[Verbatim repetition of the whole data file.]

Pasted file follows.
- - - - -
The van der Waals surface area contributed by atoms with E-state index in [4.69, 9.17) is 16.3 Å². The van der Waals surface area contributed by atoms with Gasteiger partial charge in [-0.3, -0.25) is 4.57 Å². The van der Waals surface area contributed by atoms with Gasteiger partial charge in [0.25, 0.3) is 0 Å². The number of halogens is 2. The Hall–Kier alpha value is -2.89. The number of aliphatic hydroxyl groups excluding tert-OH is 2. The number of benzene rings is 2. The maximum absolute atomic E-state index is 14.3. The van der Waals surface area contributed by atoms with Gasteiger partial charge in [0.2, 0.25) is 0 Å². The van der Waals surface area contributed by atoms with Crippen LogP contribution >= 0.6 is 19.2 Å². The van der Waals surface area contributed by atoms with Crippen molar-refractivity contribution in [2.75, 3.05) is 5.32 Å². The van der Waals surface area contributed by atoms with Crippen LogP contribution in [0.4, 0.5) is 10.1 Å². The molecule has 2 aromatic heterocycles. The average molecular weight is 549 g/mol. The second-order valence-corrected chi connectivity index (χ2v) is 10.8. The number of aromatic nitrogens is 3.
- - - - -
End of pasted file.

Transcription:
The van der Waals surface area contributed by atoms with E-state index in [4.69, 9.17) is 16.3 Å². The van der Waals surface area contributed by atoms with Gasteiger partial charge in [-0.3, -0.25) is 4.57 Å². The van der Waals surface area contributed by atoms with Gasteiger partial charge in [0.25, 0.3) is 0 Å². The number of halogens is 2. The Hall–Kier alpha value is -2.89. The number of aliphatic hydroxyl groups excluding tert-OH is 2. The number of benzene rings is 2. The maximum absolute atomic E-state index is 14.3. The van der Waals surface area contributed by atoms with Gasteiger partial charge in [0.2, 0.25) is 0 Å². The van der Waals surface area contributed by atoms with Crippen LogP contribution >= 0.6 is 19.2 Å². The van der Waals surface area contributed by atoms with Crippen molar-refractivity contribution in [2.75, 3.05) is 5.32 Å². The van der Waals surface area contributed by atoms with Crippen LogP contribution in [0.4, 0.5) is 10.1 Å². The molecule has 2 aromatic heterocycles. The average molecular weight is 549 g/mol. The second-order valence-corrected chi connectivity index (χ2v) is 10.8. The number of aromatic nitrogens is 3.